‘Get Back in the Kitchen’: Can Women Ever Achieve Equality in Commercial Kitchens?

Cover image by Nahal Sheikh

Note: Sundial Thoughts content does not necessarily reflect the views of the Editorial Team or other contributors.

From an age when we can barely stand on our own feet, all of us are directed down a certain way of life according to socially assigned gender roles — a template set by the generations of working men and housewives that came before us. Young girls were presented with tiny kitchen sets, whilst boys were faced with hammers and saws in the not-so-distant past, with no space for either gender to experiment with their identities.  

However, this is not the same for everyone, especially moving into current times; far more fathers take over the cooking at home, whilst taking their daughters to football and teaching their sons how to make the perfect boiled egg. But for the majority, it remains the same – young girls are taught how to make a cake for the school bake sale, whilst the boys play football outside. Research has found that allocation of chores to young children positively influences how they encounter housework as adults, leading to housework divided by their gender identity and experiences as children. As a result of this influence, women are still more likely to take on the majority of household chores, despite the changing attitudes and the prominence of feminism in our society, leading to the classic misogynistic comeback: “get back in the kitchen”.  So why, then, is there such little representation of women in commercial kitchens?

Although rarely discussed, the statistics are shocking. Representation of women within the cooking sector is better than it has ever been, but only 17% of chefs are women. When the majority are brought up learning chores, including cooking, it seems bizarre that they do not play a larger role within the restaurant industry. Before we begin to address the lack of female chefs, we have to understand the atmosphere around professional kitchens, and why they are so unwelcoming to women. Ask any teenage girl who has waitressed and she willgive you a universal representation of an underground world filled with misogyny, crude humour, and, at the worst of times, sexual harassment.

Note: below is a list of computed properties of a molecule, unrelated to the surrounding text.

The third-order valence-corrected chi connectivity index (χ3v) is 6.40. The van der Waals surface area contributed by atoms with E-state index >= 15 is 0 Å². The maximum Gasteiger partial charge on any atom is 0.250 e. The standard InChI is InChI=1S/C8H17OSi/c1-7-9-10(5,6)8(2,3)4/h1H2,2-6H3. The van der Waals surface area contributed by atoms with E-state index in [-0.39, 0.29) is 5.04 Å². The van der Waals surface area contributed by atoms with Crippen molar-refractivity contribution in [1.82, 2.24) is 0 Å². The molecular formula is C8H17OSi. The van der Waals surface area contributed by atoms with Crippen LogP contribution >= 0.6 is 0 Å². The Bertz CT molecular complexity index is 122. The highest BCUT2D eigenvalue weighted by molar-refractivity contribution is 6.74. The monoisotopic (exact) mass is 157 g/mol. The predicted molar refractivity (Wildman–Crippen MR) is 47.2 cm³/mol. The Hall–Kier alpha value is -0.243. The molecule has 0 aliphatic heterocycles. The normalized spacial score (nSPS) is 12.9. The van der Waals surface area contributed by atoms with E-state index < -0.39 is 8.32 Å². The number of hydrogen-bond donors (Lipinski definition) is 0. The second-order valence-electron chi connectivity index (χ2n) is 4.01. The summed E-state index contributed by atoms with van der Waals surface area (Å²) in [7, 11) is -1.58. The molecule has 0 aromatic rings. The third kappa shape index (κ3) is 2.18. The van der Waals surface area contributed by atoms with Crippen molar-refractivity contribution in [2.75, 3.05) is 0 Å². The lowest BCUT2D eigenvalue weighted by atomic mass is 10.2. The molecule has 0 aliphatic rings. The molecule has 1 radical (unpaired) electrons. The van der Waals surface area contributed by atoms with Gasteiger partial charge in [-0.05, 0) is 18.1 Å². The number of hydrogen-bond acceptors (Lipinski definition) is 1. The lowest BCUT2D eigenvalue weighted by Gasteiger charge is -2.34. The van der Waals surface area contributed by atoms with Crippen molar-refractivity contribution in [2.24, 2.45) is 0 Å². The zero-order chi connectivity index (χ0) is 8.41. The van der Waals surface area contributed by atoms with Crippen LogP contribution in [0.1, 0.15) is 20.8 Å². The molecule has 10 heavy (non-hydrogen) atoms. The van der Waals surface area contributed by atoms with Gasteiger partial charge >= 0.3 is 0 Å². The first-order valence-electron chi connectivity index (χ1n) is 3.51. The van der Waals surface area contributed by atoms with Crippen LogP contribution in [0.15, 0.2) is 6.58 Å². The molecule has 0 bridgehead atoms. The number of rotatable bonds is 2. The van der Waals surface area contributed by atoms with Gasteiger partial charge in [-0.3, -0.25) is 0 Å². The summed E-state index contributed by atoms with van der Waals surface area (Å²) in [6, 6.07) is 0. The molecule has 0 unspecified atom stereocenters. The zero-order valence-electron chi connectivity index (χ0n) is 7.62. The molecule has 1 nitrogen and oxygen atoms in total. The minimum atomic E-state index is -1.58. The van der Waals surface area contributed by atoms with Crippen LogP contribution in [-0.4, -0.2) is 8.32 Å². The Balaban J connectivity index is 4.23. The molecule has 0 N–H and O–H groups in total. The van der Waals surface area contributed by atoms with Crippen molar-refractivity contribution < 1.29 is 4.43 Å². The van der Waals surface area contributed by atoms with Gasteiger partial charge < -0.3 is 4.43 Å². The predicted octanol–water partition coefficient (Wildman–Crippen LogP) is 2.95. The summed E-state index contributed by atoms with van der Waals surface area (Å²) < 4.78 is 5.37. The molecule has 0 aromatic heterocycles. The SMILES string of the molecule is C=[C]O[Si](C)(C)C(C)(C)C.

The sexualisation of waitresses begins before they are even spoken to — a uniform of low cut tops and miniskirts leaves little to the imagination, and makes girls of ages sixteen or seventeen appear much older than they are. The tipping culture around waitressing leads to young women and girls often being advised that they will be tipped better if they show a little more skin, or flirt more with the patrons. These girls are taught from a young age that the way for them to get ahead in professional life is to allow themselves to be sexually objectified by those in a position of power. The importance of looks is a basis for bullying within the workplace; a girl I know was told repeatedly by chefs that she was an awful waitress because she did not smile enough. They would tease her about this, and how she was much prettier when she smiled. One of the chefs, who was significantly older than her, would repeatedly message her calling her beautiful and telling her to smile.

This unsolicited messaging is a consequence of the objectification of waitresses. Too often, all their value is placed on their looks, and, too often, their amiability is seen as an indicator of their professionalism. In the end, those higher up in the kitchen hierarchy begin to view women as objects to treat as they please. The tolerance of this behaviour within establishments does not only have an effect on the women who experience it. In fact, both young men and women are taught that this is something they should have to put up with, effectively reversing the progress towards equality that we, as a society, have been making. 

This problem is even bigger when it concerns female chefs. To tolerate the atmosphere in the kitchen, as well as fit into the team of chefs working, these women are almost forced to partake in the same sexist or misogynistic behaviour, or risk ostracising themselves. I spoke to a former head chef of a restaurant within a large establishment who claimed that, within his fifteen years working in the kitchen, he had only worked with one woman who had been “on par with, if not more crude and sexist than the men in there”. When women are having to put down other women to be accepted in a workplace environment, where is the equality?

So, the question remains, is there any future for women in restaurant kitchens? Arguably, yes. Although the everyday sexism faced by women in waitressing or cooking jobs is unacceptable, with the rise of women-owned businesses and restaurants, this is beginning to change. Interestingly, social media is playing a huge part in establishing female chefs, with women such as @poppycooks on TikTok amassing a huge following of over 1.5 million followers, whilst Kim Woodward made waves as the first female Head Chef of Savoy Grill. Women like these inspire others, whilst reclaiming a place that has been a hotspot for sexual harassment for decades. They provide hope that, despite the current negative statistics, there is the possibility of equality in a place that suffers from hyper-masculinity and misogyny.

Article by Georgia Purcell

Tagged with: